In every family around the country, every single day, parents and carers will give many messages to teenagers about many different things.
Some of these messages are really helpful, while some are not.
In fact, some messages can be quite destructive; others are very necessary indeed for healthy teenage development. In this short article, I want to share some thoughts about five healthy messages that I originally wrote about many years ago (Ward 2009). These five messages are:
- You can go
- We believe in you
- We will miss you
- We will cope without you
- Let’s stay in touch.
Let’s look at these one by one.
1 – You can go
By this I mean the parents give the OK for the teen to leave the family nest without any strings attached. This could mean departing on their first job while remaining at home, or leaving the home completely when the time is right. The message you can go means the teen has a ‘pass’ to leave the family nest, while being able to return should they need to.
Some parents find it hard to let their children go. Sometimes it’s because one parent gets their companionship through their child, rather than their spouse. Other times it’s difficult to let them go physically or emotionally because they get some other need met via their child. In family therapy terms, it might be what we call ‘enmeshment’ and can be unhelpful for the teenager’s development.
2 – We believe in you
This message declares that the teen not only has the blessing to go, but that the parents believe that their teen will do just fine in the outside world. The family is not threatened by the teen leaving home, and is cheerleading from the sidelines.
This is a message of encouragement; one that lets the young person know that as far as the parents are concerned, they are more than ready to face the outside world with all its various challenges and trials.
3 – We will miss you
This message lets the teen know that the emotional attachment with them will remain despite their physical absence. Regardless of geography, they will always be a part of the family, and there will be a note of sadness as they see their teenager move more and more in the outside world.
4 – We will cope without you
This message is the important twin to the previous one. If “we will miss you” is given too strongly, it can turn into subtle manipulation. This message then, balances the previous one by giving the message that, “we are grown-ups; we’ll be okay, and you don’t need to worry about us”.
5 – Let’s stay in touch
This message offers the young person an invitation to remain connected to the family system and declares that an open door will always be offered should they wish to return, as well as to remain in contact. This message is a gentle offer; not a stern demand. The parents trust their child enough to not only leave the family nest, but to give them choice about re-contacting after they have left.
Finally, there are four other important points to remember with the above five messages.
- Each of the messages needs each other. For example, “we will miss you” must also be balanced with “we will cope without you”. Otherwise, the teenager will not hear “we will cope”, but instead hear, “we need you here at home, please don’t go”.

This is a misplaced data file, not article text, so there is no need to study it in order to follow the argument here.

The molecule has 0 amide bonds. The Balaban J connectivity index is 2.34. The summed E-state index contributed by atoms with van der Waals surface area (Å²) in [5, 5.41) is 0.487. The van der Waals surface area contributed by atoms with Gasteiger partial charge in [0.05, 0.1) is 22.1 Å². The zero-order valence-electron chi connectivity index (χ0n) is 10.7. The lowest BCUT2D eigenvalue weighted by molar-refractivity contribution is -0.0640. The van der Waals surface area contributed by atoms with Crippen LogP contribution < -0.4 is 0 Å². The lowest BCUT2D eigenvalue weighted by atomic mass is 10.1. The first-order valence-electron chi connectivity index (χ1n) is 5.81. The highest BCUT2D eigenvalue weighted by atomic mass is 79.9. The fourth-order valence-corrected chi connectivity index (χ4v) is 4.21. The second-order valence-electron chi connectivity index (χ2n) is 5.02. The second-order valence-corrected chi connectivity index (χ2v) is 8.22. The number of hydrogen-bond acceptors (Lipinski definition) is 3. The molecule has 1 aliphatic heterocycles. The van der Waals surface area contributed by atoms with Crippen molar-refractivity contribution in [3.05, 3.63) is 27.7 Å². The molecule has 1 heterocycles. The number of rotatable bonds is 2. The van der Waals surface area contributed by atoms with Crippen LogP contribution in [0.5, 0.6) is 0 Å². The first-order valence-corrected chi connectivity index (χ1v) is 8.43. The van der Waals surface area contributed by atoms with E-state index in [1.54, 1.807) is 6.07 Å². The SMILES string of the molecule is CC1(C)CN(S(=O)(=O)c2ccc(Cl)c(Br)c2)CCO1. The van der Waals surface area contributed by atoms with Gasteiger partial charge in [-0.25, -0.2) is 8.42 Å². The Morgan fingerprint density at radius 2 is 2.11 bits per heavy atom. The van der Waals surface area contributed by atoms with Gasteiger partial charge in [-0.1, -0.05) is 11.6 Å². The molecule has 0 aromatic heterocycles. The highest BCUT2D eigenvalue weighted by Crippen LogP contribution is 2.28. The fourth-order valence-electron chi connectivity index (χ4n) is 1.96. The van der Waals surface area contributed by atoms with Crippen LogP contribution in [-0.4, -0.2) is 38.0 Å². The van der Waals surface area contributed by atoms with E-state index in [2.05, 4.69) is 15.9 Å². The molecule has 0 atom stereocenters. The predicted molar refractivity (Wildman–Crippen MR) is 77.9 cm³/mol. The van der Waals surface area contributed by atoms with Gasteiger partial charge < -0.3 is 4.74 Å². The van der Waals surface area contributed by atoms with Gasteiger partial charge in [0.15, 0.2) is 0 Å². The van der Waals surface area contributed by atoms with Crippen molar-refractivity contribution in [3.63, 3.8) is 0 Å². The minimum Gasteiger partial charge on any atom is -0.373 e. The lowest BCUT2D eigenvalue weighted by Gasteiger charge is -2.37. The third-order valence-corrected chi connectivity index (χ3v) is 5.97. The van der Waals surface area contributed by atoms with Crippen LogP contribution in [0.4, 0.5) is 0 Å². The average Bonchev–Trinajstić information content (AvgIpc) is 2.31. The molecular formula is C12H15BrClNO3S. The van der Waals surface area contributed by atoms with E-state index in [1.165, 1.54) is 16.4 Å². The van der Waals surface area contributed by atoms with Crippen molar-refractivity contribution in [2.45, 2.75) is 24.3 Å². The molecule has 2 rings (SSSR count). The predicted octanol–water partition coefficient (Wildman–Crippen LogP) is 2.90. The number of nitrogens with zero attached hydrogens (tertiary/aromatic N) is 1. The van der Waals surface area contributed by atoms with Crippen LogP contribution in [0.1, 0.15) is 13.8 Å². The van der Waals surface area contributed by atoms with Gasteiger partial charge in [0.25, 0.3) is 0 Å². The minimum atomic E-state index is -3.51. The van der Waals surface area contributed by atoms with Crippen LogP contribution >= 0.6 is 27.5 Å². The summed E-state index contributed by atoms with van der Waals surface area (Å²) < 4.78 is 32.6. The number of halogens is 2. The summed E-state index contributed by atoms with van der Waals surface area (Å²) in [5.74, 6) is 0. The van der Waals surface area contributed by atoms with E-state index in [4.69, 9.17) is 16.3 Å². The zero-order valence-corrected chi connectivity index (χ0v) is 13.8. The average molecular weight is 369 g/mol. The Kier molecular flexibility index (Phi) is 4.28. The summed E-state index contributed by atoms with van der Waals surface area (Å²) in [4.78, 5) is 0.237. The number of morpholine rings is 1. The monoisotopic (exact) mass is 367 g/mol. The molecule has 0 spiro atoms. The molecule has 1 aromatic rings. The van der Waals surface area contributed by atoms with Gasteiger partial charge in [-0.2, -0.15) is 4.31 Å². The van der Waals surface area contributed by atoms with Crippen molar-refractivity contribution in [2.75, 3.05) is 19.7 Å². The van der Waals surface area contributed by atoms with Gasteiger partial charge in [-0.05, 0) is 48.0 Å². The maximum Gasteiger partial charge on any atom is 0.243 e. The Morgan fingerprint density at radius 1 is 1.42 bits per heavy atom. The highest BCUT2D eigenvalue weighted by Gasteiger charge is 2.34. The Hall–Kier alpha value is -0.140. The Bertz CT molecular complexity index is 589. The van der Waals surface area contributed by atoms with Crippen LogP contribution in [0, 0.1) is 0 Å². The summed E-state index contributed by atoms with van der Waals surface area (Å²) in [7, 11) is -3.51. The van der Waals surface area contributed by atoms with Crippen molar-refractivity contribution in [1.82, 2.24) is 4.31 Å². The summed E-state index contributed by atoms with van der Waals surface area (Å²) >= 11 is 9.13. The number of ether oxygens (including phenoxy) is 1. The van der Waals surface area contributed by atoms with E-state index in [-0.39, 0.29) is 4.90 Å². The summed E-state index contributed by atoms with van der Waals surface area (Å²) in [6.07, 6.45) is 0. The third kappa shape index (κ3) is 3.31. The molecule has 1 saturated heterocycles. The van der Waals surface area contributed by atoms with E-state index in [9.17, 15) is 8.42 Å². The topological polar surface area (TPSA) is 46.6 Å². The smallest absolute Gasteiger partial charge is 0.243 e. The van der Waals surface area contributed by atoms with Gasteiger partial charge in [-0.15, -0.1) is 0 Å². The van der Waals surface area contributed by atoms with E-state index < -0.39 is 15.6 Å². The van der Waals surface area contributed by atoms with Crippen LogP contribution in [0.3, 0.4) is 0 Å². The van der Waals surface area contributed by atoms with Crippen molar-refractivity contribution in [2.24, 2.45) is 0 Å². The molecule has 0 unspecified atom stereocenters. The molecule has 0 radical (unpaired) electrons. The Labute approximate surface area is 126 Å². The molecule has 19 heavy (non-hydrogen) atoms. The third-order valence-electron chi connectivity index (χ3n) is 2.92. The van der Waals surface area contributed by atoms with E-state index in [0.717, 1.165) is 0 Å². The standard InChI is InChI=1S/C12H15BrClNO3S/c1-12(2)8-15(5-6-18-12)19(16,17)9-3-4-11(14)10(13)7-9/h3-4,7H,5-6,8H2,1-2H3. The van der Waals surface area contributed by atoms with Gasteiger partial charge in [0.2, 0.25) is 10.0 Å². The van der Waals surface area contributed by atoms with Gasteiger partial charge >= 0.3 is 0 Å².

- Each of the messages must be relayed to the young person in a genuine, non-manipulative way. For example, it would be wrong to say “yes you can go” in one breath, while in the same sentence explain that if they do, the family business will collapse, or Dad’s health will suffer.
- Each of the messages represents a fresh negotiation of the parent-teenager relationship. The teenager and young adult are no longer children and therefore need to experience a fresh and “up-to-date” relationship with their carers. In other words, if you treat your 17 year old the same as a 14 year old, you are asking for trouble. Likewise, a 22 year old is treated differently than an 18 year old.
- Lastly, the emotional health of the family itself is absolutely crucial in order to deliver these messages appropriately. A family that is ‘good enough’ (no family is perfect!) will encourage the adolescent or young adult to develop as an individual where they are separate to the family, yet still connected. This means that the family structure needs to have healthy boundaries, such as the parents getting their emotional needs met via each other and other adults, and not using their child.
The above messages can also be modified to suit the various cultural differences between families. For example, “let’s stay in touch” means many different things for many families, and every family is different with diverse rules and culture. The key thing to remember is that like the potted plant that has outgrown its pot and needs to be re-potted, families change over time and need to make adjustments.
Some of these adjustments can be stressful and occasionally need someone from outside the family to suggest how to do this. If that is your experience, please contact me and I’d be happy to be a part of your family’s journey.
Author: Dr David Ward, BSocWk, BA., Grad Dip (Couple Thpy), M.Couns., MPhil., PhD.
Dr David Ward is a psychotherapist with over 20 years’ experience, providing therapy to adults, adolescents, children, couples, and families. His areas of professional interest include the use of EMDR therapy to help with recovery from domestic violence, child abuse, PTSD, depression and anxiety; family therapy; and working with victims of spiritual and ritual abuse.
To make an appointment try Online Booking. Alternatively, you can call M1 Psychology Loganholme on (07) 3067 9129 or Vision Psychology Wishart on (07) 3088 5422.
- Ward, D. (2009). Five messages every adolescent needs to hear. Psychotherapy in Australia, 15(3) 48-54.